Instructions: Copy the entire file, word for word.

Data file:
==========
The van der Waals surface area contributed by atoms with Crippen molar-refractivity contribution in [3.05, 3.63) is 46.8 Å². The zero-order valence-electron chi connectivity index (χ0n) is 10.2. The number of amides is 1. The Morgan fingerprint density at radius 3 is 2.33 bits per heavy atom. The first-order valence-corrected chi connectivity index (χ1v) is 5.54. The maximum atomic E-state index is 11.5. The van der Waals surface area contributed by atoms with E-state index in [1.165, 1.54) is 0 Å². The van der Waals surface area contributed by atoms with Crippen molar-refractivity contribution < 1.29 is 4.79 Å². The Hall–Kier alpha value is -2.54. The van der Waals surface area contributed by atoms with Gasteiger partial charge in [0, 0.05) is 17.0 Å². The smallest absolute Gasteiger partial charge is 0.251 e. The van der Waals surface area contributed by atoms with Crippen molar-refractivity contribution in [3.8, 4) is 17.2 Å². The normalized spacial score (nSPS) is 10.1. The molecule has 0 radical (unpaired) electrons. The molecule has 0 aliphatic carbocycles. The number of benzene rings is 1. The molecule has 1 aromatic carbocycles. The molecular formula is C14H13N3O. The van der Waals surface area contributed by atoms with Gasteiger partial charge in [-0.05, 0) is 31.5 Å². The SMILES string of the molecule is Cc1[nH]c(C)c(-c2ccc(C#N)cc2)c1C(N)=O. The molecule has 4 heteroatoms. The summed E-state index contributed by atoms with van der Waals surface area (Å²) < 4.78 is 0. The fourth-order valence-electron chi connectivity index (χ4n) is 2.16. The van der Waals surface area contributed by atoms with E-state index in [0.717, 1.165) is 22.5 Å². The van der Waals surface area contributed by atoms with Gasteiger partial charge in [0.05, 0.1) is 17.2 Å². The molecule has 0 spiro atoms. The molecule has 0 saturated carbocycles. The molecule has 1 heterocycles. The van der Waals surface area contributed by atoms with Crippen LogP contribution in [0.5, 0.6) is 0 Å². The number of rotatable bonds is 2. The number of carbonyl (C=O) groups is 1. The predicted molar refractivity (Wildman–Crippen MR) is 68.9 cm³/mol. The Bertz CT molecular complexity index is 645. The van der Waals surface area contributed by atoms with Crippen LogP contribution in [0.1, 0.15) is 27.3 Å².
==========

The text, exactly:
The van der Waals surface area contributed by atoms with Crippen molar-refractivity contribution in [3.05, 3.63) is 46.8 Å². The zero-order valence-electron chi connectivity index (χ0n) is 10.2. The number of amides is 1. The Morgan fingerprint density at radius 3 is 2.33 bits per heavy atom. The first-order valence-corrected chi connectivity index (χ1v) is 5.54. The maximum atomic E-state index is 11.5. The van der Waals surface area contributed by atoms with E-state index in [1.165, 1.54) is 0 Å². The van der Waals surface area contributed by atoms with Crippen molar-refractivity contribution < 1.29 is 4.79 Å². The Hall–Kier alpha value is -2.54. The van der Waals surface area contributed by atoms with Gasteiger partial charge in [0, 0.05) is 17.0 Å². The smallest absolute Gasteiger partial charge is 0.251 e. The van der Waals surface area contributed by atoms with Crippen molar-refractivity contribution in [3.8, 4) is 17.2 Å². The normalized spacial score (nSPS) is 10.1. The molecule has 0 radical (unpaired) electrons. The molecule has 0 aliphatic carbocycles. The number of benzene rings is 1. The molecule has 1 aromatic carbocycles. The molecular formula is C14H13N3O. The van der Waals surface area contributed by atoms with Gasteiger partial charge in [-0.05, 0) is 31.5 Å². The SMILES string of the molecule is Cc1[nH]c(C)c(-c2ccc(C#N)cc2)c1C(N)=O. The molecule has 4 heteroatoms. The summed E-state index contributed by atoms with van der Waals surface area (Å²) < 4.78 is 0. The fourth-order valence-electron chi connectivity index (χ4n) is 2.16. The van der Waals surface area contributed by atoms with E-state index in [0.717, 1.165) is 22.5 Å². The van der Waals surface area contributed by atoms with Gasteiger partial charge in [0.05, 0.1) is 17.2 Å². The molecule has 0 spiro atoms. The molecule has 0 saturated carbocycles. The molecule has 1 heterocycles. The van der Waals surface area contributed by atoms with Crippen LogP contribution in [0.5, 0.6) is 0 Å². The number of rotatable bonds is 2. The number of carbonyl (C=O) groups is 1. The predicted molar refractivity (Wildman–Crippen MR) is 68.9 cm³/mol. The Bertz CT molecular complexity index is 645. The van der Waals surface area contributed by atoms with Crippen LogP contribution in [0.1, 0.15) is 27.3 Å².